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The regime of Chadian ex-President Hissène Habré (1982-1990) was responsible for thousands of cases of political killings, torture, “disappearances,” and arbitrary detention. Habré, who lives in exile in Senegal, was indicted by a court there in 2000 on charges of torture and crimes against humanity before the Senegalese Supreme Court ruled that he could not be tried in Senegal. Habré now faces similar charges in Belgium. In Chad, however, almost 15 years after Habré’s ouster, his victims wait for the Chadian government and society to recognize the suffering that they and their families endured.

In 1992, a national Truth Commission established by current Chadian President Idriss Déby recommended the prosecution in Chad of those who participated in crimes during Habré’s regime. It also called for the officers of Habré’s political police, the Documentation and Security Directorate (DDS), to be relieved of their state security duties and for measures to be taken to honor the memory of the victims. These recommendations by the Truth Commission have largely been ignored. Notably:

  • Many leaders of the DDS and other Habré-era state security organs still hold key administrative or security posts. Their presence intimidates former victims and human rights defenders and in some cases facilitates attacks on them, creating obstacles to restoring the rule of law in Chad.
  • The government has never prosecuted Habré’s accomplices. The cases filed by victims in Chadian courts in October 2000 against ex-DDS agents are stalled because the Chadian investigative judge does not have the necessary financial means, security, or personnel at his disposal to allow him to properly carry out his investigation.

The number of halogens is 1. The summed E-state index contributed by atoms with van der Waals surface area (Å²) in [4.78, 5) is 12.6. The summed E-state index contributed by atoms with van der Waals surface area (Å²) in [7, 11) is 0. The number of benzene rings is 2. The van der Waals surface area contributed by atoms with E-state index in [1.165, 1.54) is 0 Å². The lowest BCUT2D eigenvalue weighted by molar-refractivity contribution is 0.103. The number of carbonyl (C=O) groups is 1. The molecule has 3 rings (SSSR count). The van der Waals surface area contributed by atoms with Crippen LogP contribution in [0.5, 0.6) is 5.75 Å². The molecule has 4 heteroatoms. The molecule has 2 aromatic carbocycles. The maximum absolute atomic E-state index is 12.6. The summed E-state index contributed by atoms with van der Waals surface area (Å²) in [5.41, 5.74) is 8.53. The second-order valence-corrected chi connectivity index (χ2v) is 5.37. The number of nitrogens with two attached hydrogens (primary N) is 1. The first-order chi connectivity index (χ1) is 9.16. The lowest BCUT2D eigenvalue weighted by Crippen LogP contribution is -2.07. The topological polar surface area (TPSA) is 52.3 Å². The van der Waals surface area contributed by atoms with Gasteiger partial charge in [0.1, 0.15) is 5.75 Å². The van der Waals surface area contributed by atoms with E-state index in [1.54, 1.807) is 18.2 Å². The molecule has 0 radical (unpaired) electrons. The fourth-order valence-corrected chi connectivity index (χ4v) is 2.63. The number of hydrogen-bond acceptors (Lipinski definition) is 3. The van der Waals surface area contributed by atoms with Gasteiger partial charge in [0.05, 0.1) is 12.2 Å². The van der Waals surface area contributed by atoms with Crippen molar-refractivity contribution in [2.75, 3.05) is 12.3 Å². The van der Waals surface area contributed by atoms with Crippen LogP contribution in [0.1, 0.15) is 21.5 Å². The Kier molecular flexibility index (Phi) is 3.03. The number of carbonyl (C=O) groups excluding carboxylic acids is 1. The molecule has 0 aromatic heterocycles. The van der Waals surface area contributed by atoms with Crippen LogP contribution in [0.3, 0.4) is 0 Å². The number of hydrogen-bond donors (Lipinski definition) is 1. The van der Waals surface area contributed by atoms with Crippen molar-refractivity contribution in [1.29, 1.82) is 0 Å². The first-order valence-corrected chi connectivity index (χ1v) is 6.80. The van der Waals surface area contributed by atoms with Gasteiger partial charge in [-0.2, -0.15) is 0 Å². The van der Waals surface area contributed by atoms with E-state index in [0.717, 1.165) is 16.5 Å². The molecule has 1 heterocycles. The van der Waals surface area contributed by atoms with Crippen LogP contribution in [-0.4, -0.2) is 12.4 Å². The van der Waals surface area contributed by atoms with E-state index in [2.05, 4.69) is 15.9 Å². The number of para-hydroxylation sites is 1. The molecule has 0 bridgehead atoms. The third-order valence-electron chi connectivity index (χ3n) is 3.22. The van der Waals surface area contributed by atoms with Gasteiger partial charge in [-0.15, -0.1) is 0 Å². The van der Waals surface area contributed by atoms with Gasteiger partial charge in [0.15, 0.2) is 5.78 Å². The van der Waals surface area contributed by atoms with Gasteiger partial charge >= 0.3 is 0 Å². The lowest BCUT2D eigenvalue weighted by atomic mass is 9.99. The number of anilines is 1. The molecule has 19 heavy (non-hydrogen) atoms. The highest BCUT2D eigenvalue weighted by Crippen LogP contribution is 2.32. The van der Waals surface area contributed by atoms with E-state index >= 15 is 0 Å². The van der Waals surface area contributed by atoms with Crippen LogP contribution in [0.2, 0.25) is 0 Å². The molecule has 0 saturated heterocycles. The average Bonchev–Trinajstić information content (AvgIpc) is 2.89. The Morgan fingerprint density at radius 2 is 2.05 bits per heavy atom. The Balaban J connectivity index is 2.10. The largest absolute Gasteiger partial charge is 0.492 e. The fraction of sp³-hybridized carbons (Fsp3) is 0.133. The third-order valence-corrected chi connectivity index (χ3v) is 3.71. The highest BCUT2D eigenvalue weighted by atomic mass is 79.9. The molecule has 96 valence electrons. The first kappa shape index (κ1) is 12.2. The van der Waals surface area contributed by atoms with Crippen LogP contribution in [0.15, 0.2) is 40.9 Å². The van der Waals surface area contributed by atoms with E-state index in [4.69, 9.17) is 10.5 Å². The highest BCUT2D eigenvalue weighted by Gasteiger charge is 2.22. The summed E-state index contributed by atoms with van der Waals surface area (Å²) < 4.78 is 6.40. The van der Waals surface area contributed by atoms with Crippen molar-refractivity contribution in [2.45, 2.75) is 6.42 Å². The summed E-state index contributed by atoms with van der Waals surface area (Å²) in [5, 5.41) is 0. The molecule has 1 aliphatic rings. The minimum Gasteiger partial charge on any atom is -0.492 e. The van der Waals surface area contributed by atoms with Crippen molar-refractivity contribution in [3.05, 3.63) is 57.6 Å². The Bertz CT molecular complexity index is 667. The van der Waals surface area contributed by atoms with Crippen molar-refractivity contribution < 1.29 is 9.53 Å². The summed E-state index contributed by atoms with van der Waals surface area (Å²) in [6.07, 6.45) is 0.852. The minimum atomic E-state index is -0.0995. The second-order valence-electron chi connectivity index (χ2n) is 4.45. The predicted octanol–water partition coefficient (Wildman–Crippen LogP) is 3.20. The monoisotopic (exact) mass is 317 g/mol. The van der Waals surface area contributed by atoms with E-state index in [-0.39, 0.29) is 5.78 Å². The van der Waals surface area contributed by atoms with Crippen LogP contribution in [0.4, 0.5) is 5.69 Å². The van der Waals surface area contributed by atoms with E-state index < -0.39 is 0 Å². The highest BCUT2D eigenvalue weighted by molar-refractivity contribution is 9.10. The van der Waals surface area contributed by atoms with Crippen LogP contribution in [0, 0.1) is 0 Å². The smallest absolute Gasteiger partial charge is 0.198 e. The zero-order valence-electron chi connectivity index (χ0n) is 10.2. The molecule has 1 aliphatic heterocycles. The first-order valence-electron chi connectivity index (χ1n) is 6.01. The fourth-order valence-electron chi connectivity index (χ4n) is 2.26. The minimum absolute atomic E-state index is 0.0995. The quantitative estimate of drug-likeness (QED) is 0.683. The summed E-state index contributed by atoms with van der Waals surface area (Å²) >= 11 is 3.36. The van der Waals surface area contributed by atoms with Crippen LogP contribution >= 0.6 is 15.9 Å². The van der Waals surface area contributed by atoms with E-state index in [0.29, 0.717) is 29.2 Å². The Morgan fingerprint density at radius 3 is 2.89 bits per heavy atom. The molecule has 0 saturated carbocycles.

• The Truth Commission’s recommendations to “construct a monument honoring the memory of the victims of Habré’s repression,” to “designate a day for prayer and contemplation for the victims,” and to “transform the former DDS headquarters and underground prison known as the Piscine into a museum” have never been implemented.

Moreover, no material reparations have been given to the victims or their families even though the Truth Commission calculated that Habré’s regime produced “more than 40,000 victims, more than 80,000 orphans, more than 30,000 widows, and more than 200,000 persons who found themselves, due to this repression, to be without moral or material support.”1

The Chadian government has supported the international cases filed against Hissène Habré, giving full cooperation to the Belgian judge when he visited Chad, granting the victims access to the DDS archives, and lifting Hissène Habré’s immunity from the jurisdiction of the Belgian courts. As important as a foreign tribunal’s judgment against Hissène Habré would be, it would not guarantee full justice to the victims of his regime nor would it permit Chadian society to confront its past before finally moving on. Unfortunately, the Chadian government has not taken complementary measures at home to ensure such justice.

[1] Commission d’Enquête Nationale du Ministère Tchadien de la Justice, Les crimes et détournements de l’ex-Président Habré et de ses complices, Éditions L’Harmattan, 1993, p. 97.

index  |  next>>July 2005